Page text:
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away with; but, whether there should not in all he had said. While it was necessary be another avenue opened to the public, by to have an institution for the study of the which individuals might be admitted into oriental languages in this country, it seemed the Company's service, as well as through equally necessary (as the Hon. Gent. stated) their college. The two Hon. Gentlemen that they who were to learn them ought to who had spoken last had, with considerable go through a very regular and extensive eloquence, described what they thought the course of other studies. But here he (Mr. effect of the Company's college system Weeding) must step short in his concurwas, and what the system of other colleges rence; for the Hon. Gent., thinking that would be; but the immediate question it would be a more useful course for the seemed really to be, aye or no, would this young men themselves, as well as benefi. Court sanction an application to Parlia cial for the public and the Company, re. ment, to abrogate the exclusive right which commended that they should proceed to the College at Hertford at present possessed, their Colleges in the usual form-after the of qualifying young men sent out to India manner of the great schools of Eton, Winunder the Company's patronage? whether chester, and Harrow : so that young men they should be still required, in short, to under these circumstances (for this was the undergo the previous ordeal which the view he took of the matter) were to be left college required them to pass.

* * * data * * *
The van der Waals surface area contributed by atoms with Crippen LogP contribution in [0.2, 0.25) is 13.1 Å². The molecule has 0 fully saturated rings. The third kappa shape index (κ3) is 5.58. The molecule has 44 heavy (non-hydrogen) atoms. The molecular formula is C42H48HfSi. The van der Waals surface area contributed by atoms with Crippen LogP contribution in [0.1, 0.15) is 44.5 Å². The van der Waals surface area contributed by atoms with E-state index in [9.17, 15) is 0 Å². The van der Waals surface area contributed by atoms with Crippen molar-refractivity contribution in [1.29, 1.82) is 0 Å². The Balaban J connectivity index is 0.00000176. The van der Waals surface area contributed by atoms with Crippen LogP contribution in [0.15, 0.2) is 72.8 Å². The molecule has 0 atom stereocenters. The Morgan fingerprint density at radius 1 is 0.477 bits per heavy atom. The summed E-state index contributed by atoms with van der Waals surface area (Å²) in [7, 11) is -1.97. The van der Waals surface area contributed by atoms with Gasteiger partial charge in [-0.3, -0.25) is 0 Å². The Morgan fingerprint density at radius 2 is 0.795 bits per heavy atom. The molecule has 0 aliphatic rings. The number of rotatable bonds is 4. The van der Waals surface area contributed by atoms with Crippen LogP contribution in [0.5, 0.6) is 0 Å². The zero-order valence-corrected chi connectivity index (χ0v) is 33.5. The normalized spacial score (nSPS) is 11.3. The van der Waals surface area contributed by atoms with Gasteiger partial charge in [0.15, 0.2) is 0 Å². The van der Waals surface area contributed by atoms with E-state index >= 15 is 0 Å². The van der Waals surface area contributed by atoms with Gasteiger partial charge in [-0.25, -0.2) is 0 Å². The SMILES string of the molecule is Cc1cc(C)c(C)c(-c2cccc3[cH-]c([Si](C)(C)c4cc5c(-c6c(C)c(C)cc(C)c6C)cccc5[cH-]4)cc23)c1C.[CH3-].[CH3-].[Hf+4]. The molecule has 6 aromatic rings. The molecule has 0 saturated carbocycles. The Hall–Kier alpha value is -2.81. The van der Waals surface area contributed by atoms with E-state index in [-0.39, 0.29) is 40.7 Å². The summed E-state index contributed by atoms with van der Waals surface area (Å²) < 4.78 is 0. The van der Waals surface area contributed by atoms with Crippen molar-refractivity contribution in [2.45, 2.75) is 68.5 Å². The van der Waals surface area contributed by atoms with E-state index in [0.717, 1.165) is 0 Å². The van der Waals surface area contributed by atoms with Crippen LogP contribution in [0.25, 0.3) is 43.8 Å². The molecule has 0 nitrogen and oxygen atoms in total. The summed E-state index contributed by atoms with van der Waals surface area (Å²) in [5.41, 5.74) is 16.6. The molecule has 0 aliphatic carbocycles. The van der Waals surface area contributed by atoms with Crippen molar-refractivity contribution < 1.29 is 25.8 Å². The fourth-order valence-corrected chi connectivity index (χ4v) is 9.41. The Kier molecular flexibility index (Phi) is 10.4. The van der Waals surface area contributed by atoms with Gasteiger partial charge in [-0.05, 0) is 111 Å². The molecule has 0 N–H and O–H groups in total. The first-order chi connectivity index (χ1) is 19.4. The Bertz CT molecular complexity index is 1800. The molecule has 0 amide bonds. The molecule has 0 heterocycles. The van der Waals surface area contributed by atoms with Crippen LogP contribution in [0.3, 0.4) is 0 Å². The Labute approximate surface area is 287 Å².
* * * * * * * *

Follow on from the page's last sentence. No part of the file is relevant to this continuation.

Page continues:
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to seek their knowledge where they could. upon this question that the Court were The object of the Company, in the insti. conclusively to determine. Now it seemed tution of the College at Hertford, was to to him that they had hitherto confined prepare in the best manner, by a most carewithin very narrow limits the objects of ful education, those who were to go out to their patronage, in regard to appointments India to fill appointments. The means of in India. The Hon. Proprietors who had effecting this object could only be derived brought forward and advocated the propo- through the regulations of a College ; and sition of this day, had distinctly stated, in the act of Parliament which confirmed that it was not their desire that the college the establishment, there were a certain now in existence should be abolished; and number of clauses, enjoining that all young they had paid great compliments to many men having such destinations should pass of the learned professors who were placed four terms, or remain two years in resithere. But they raised this doubt,-in dence at that College before they should which he quite concurred- namely, whe proceed to India. The act confirmed the ther the objects of the Company's patron- College statutes and regulations framed by age ought to be exclusively educated at the Court of Directors with the consent of Hertford, or whether the general interests the Broad of Controul. Now gentlemen and prosperity of the Company would not would give him leave to say, that he thought be better consulted byextendir.g their favour their object had not been accomplished to equally deserving individuals, though that their means had been unequal to the they happened to have qualified them end proposed ; and as much had been selves elsewhere? For a proposition of the said for and against university educations, latter nature he was prepared to give his vote he would beg to ask a few questions. Was undoubtedly. He thought there was great the government or management of India reason and justice in what an Ilon. Gen of more importance to the world than the tleman (Mr. Kiunaird) had said, “ that government of European kingdoms and this was altogeilaer an extremely proper states? And yet how did they who presubject for the consideration and the report sided over the governments of Europe ohthereon of the Court of Directors." He tain their education ? Were their attainwished that course had been adopted, and ments acquired by being compulsorily tied still hoped that it would be.